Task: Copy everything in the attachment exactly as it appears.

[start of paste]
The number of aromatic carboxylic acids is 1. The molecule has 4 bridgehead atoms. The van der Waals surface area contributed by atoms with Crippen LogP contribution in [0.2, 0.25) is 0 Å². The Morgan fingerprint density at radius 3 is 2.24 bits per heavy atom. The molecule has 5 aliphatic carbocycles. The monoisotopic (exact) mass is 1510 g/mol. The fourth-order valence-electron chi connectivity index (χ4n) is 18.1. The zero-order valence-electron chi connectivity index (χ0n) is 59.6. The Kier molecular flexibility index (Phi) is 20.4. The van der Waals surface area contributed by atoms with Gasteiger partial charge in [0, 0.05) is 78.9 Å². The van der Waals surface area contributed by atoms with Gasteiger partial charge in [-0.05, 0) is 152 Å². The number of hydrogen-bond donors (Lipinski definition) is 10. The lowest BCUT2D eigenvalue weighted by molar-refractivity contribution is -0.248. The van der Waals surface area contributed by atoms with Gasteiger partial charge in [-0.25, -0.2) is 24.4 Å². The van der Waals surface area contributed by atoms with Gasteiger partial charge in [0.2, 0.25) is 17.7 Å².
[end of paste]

The number of aromatic carboxylic acids is 1. The molecule has 4 bridgehead atoms. The van der Waals surface area contributed by atoms with Crippen LogP contribution in [0.2, 0.25) is 0 Å². The Morgan fingerprint density at radius 3 is 2.24 bits per heavy atom. The molecule has 5 aliphatic carbocycles. The monoisotopic (exact) mass is 1510 g/mol. The fourth-order valence-electron chi connectivity index (χ4n) is 18.1. The zero-order valence-electron chi connectivity index (χ0n) is 59.6. The Kier molecular flexibility index (Phi) is 20.4. The van der Waals surface area contributed by atoms with Gasteiger partial charge in [0, 0.05) is 78.9 Å². The van der Waals surface area contributed by atoms with Gasteiger partial charge in [-0.05, 0) is 152 Å². The number of hydrogen-bond donors (Lipinski definition) is 10. The lowest BCUT2D eigenvalue weighted by molar-refractivity contribution is -0.248. The van der Waals surface area contributed by atoms with Gasteiger partial charge in [-0.25, -0.2) is 24.4 Å². The van der Waals surface area contributed by atoms with Gasteiger partial charge in [0.2, 0.25) is 17.7 Å².